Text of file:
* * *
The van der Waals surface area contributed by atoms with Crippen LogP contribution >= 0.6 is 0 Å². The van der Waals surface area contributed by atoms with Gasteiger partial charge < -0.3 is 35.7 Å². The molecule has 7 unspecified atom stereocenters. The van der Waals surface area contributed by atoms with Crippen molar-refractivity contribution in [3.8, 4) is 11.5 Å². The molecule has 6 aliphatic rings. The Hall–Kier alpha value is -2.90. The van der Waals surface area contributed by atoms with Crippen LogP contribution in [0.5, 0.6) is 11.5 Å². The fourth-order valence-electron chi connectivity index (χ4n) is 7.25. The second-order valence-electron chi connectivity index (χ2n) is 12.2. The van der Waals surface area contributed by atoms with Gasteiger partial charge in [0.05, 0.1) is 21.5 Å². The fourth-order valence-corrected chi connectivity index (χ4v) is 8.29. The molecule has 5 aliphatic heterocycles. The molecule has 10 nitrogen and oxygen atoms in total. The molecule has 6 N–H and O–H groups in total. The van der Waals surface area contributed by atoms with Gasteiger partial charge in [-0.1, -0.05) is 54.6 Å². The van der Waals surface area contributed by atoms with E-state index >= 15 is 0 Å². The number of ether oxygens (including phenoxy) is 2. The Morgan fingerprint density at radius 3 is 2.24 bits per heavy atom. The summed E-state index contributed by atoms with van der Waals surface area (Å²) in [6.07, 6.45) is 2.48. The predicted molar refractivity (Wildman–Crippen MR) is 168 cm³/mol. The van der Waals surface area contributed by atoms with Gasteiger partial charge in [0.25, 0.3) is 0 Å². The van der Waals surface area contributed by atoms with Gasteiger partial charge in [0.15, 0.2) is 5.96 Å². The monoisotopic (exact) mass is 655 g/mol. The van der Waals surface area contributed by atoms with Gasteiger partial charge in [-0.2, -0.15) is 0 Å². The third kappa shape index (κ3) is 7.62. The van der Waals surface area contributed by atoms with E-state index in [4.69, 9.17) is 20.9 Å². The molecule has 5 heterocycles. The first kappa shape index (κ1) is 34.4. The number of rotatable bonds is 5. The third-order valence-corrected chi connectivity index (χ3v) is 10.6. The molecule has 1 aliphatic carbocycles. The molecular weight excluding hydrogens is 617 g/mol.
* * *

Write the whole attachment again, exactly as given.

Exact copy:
The van der Waals surface area contributed by atoms with Crippen LogP contribution >= 0.6 is 0 Å². The van der Waals surface area contributed by atoms with Gasteiger partial charge < -0.3 is 35.7 Å². The molecule has 7 unspecified atom stereocenters. The van der Waals surface area contributed by atoms with Crippen molar-refractivity contribution in [3.8, 4) is 11.5 Å². The molecule has 6 aliphatic rings. The Hall–Kier alpha value is -2.90. The van der Waals surface area contributed by atoms with Crippen LogP contribution in [0.5, 0.6) is 11.5 Å². The fourth-order valence-electron chi connectivity index (χ4n) is 7.25. The second-order valence-electron chi connectivity index (χ2n) is 12.2. The van der Waals surface area contributed by atoms with Gasteiger partial charge in [0.05, 0.1) is 21.5 Å². The fourth-order valence-corrected chi connectivity index (χ4v) is 8.29. The molecule has 5 aliphatic heterocycles. The molecule has 10 nitrogen and oxygen atoms in total. The molecule has 6 N–H and O–H groups in total. The van der Waals surface area contributed by atoms with Gasteiger partial charge in [-0.1, -0.05) is 54.6 Å². The van der Waals surface area contributed by atoms with E-state index >= 15 is 0 Å². The number of ether oxygens (including phenoxy) is 2. The Morgan fingerprint density at radius 3 is 2.24 bits per heavy atom. The summed E-state index contributed by atoms with van der Waals surface area (Å²) in [6.07, 6.45) is 2.48. The predicted molar refractivity (Wildman–Crippen MR) is 168 cm³/mol. The van der Waals surface area contributed by atoms with Gasteiger partial charge in [0.25, 0.3) is 0 Å². The van der Waals surface area contributed by atoms with Gasteiger partial charge in [0.15, 0.2) is 5.96 Å². The monoisotopic (exact) mass is 655 g/mol. The van der Waals surface area contributed by atoms with Gasteiger partial charge in [-0.2, -0.15) is 0 Å². The third kappa shape index (κ3) is 7.62. The van der Waals surface area contributed by atoms with E-state index in [4.69, 9.17) is 20.9 Å². The molecule has 5 heterocycles. The first kappa shape index (κ1) is 34.4. The number of rotatable bonds is 5. The third-order valence-corrected chi connectivity index (χ3v) is 10.6. The molecule has 1 aliphatic carbocycles. The molecular weight excluding hydrogens is 617 g/mol.